Block on Trump's Asylum Ban Upheld by Supreme Court
You can't sue the United Nations for sexual discrimination. And, you can't sue diplomatic officials in sex discrimination lawsuits, or in any other civil lawsuits.
At least not according to the New York Court of Appeals, which upheld a 2007 District Court decision. The 2007 decision stated that the United Nations had immunity under the 1946 Convention on Privileges and Immunities of the United Nations.
Essentially, what the New York court said on appeal was that certain officials of the United Nations and, of course, the United Nations as a whole, had diplomatic immunity from lawsuits.
U.S. citizen Cynthia Brzak worked for the United Nations High Commissioner for Refugees in Geneva. She accused the former head of the refugee organization, Ruud Lubbers, of touching her inappropriately. As a result, Ms. Brzak claimed that her career had suffered, as had the career of a Mr. Nasr Ishak, who had urged her to come forward. Her allegations of sexual harassment are part of a larger suit for sex discrimination. Generally, sexual harassment claims are made as part of a sex discrimination lawsuit.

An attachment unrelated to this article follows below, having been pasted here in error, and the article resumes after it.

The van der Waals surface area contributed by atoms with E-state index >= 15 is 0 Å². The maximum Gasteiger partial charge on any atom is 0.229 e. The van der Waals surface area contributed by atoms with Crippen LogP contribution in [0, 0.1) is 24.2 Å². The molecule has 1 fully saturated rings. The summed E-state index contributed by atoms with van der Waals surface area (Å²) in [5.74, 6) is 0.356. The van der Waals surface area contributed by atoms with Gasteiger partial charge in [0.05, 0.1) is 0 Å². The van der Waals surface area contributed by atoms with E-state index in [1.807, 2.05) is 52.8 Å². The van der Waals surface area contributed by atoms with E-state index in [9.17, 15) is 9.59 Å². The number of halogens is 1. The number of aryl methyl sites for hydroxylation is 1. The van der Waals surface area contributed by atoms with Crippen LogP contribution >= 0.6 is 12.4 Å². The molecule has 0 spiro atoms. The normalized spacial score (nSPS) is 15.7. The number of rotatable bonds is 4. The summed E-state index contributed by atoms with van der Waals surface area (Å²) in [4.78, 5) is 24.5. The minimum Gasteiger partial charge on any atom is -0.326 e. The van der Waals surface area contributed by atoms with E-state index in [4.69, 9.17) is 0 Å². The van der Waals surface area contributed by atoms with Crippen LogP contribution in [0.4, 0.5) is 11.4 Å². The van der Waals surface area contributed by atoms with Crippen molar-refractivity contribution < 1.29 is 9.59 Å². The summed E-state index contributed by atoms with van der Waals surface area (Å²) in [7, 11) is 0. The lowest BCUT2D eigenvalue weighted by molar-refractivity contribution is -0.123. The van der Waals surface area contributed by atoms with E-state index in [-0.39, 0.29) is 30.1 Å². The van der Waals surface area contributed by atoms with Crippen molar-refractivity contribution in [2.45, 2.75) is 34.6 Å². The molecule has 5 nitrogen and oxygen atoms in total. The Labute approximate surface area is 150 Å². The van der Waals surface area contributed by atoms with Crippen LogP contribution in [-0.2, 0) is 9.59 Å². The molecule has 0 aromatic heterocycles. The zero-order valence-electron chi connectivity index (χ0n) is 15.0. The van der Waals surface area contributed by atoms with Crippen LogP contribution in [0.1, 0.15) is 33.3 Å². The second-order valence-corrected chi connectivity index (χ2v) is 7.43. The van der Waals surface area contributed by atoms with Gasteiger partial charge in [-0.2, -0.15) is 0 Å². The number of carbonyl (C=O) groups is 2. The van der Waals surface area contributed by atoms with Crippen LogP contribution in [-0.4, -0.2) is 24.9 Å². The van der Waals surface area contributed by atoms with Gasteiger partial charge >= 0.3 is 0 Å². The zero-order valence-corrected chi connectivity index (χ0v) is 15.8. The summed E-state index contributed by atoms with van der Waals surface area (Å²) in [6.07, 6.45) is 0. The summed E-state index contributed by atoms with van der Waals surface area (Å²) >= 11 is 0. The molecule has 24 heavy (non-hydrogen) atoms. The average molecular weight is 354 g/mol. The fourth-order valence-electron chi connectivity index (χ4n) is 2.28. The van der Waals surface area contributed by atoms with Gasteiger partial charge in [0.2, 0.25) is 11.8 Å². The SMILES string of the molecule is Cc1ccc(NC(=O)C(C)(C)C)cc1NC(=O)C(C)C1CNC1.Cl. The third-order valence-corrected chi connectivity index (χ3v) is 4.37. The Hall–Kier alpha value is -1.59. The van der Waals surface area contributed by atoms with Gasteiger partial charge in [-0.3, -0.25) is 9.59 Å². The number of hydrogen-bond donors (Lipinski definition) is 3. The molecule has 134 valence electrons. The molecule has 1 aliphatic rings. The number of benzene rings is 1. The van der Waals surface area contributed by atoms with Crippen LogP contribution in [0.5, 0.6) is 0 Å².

Under the doctrine of diplomatic immunity, a foreign diplomat would be protected from legal action in the country where he or she works. As a result of this doctrine, the appeals court in New York found that Mr. Lubbers was immune from such a lawsuit.
In the past, many diplomatic officials have escaped civil and even criminal prosecution because of diplomatic immunity. In 1983, there was the infamous case of the New York City Police Department allowing the son of a diplomat to leave, despite the fact that the son was suspected of 15 different rapes. Indeed, diplomatic immunity can be a privilege for foreign diplomats and their families. But it can also be cause for abuse.
The sex discrimination lawsuit also named the United Nations, Lubbers' former deputy and Kofi Annan, the former Secretary General of the United Nations.